[Coral-List] An Active Strategy to Respond to Severe Coral Bleaching
abowdenkerby at gmail.com
Fri Oct 23 15:30:43 EDT 2015
I recently proposed to the list a more proactive approach to managing
severe bleaching, through a combination of predator removal and coral
gardening of the bleaching resistant corals. I have gotten a request from
Kiribati for assistance, and I am also preparing for the possible mass
bleaching event that some models are predicting will hit Fiji and Vanuatu
in 2016. I have put together a Global Giving program online through our
Fiji-registered NGO Corals for Conservation:
Shorter url for Twitter, SMS, or Facebook: https://goto.gg/21872
Globalgiving UK link (UK donations are partially matched by the UK
If you support this novel approach, please share the urls and consider
either donating or possibly collaborating.
To recap the background: From my experience in Fiji in 2000, post bleaching
coral predator abundance can become extreme (relative to live coral cover),
when mass coral die-offs occur. The hungry predators, faced with a
decreased food supply quickly kill off the few survivors of mass bleaching.
I hypothesize that this post-bleaching mortality of bleaching resistant
corals is strongly inhibiting the adaptive potential of coral reefs to
respond to warming seas.
The proposed approach by no means reduces the need to address the root
causes of coral reef decline: controlling greenhouse gasses, improving
water quality, and establishing no-take MPAs. However, it offers an
alternative to passively watching the mass die-offs and doing nothing in
the short-term to increase the survival of the resilient corals.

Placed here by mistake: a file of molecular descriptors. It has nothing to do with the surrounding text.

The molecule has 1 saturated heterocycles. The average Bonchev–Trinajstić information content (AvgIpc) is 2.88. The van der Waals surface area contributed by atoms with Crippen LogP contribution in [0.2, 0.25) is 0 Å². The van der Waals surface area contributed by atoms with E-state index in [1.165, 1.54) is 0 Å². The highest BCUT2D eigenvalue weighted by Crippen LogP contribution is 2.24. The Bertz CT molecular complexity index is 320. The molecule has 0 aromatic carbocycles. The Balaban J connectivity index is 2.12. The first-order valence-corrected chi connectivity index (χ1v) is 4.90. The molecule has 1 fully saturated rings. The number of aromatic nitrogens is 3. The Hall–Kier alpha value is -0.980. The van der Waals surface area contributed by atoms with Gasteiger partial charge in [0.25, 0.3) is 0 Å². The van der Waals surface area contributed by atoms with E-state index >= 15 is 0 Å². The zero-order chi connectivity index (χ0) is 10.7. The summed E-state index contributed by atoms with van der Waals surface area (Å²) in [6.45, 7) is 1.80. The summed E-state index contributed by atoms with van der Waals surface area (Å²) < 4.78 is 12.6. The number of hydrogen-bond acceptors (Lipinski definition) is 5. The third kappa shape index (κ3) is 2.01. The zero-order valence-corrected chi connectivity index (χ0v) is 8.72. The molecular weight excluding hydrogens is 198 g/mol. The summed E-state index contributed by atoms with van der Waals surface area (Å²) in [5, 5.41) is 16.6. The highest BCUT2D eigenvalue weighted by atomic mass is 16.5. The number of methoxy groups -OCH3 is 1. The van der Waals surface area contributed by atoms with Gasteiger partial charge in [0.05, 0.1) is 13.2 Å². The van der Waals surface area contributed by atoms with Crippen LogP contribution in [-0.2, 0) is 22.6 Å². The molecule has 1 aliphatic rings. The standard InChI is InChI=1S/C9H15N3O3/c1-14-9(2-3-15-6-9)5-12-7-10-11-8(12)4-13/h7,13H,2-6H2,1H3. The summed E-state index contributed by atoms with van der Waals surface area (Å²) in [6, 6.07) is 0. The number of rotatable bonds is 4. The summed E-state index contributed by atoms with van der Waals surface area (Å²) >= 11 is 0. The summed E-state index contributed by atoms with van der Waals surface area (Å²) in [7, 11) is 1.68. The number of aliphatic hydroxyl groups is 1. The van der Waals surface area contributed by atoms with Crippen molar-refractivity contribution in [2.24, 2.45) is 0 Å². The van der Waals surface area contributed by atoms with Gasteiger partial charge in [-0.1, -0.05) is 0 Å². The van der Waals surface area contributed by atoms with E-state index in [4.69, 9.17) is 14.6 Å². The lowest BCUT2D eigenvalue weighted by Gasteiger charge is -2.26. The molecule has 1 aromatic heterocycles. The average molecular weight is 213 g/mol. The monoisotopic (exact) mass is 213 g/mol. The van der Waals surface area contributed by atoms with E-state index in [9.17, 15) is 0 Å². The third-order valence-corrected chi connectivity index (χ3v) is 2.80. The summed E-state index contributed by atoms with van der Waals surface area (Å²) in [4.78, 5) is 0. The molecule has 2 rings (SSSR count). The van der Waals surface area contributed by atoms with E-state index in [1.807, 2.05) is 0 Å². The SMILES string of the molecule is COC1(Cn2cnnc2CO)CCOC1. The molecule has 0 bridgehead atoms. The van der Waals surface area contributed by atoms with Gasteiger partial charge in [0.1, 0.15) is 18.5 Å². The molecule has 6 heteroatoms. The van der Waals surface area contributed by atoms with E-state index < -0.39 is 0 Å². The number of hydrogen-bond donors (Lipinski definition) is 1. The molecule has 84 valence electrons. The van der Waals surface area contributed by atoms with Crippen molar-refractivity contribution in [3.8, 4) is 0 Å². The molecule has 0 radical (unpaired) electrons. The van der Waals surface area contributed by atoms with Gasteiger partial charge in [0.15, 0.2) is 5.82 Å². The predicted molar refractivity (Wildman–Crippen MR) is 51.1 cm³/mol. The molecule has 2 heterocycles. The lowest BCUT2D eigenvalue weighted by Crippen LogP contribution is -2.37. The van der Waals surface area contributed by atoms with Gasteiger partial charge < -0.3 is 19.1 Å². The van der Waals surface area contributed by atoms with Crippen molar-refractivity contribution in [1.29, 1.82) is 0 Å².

We have an opportunity to trial the effectiveness of intervention methods
whereby communities, dive companies, and even resorts can actively protect
distinct sections of coral reef from post-bleaching coral mortality through
predator removal. In addition, we plan to couple this activity with the
wider collection of fragments of unbleached heat-tolerant corals from reefs
where manpower or logistics prevents effective predator control, to ensure
their survival within coral nurseries. These corals will be cultivated
into “mother colonies” and trimmed to produce second generation fragments
at one year, for use in reinforcing patches of climate-adapted reef created
by regular predator control interventions.
If anyone in a severely bleached area has the resources to trial either of
these activities (predator removal or collection/ cultivation of
non-bleached corals), it would be good to work together to implement
similar experimental methods (with proper control sites for comparison), in
order to develop a larger data set.
Our other Global Giving project: Happy Chickens for Food Security and
Environment (in support of community-based MPAs), has raised the funds to
start the project in Vanuatu, and we have also succeeded in distributing
over 7 thousand village-appropriate chicks to Fijian communities, including
remote communities on Taveuni, Vanua Levu, and Kadavu islands, including
Fiji’s oldest community-based and legally gazetted MPA, at Ono, Kadavu. You
can read the reports (and donate) at:
Sincere thanks to all who support these two out-of-the-box projects that
would otherwise not be possible.
Austin Bowden-Kerby, PhD
Corals for Conservation
P.O. Box 4649 Samabula, Fiji Islands
Sustainable Environmental Livelihoods Farm
Km 20 Sigatoka Valley Road, Fiji Islands
More information about the Coral-List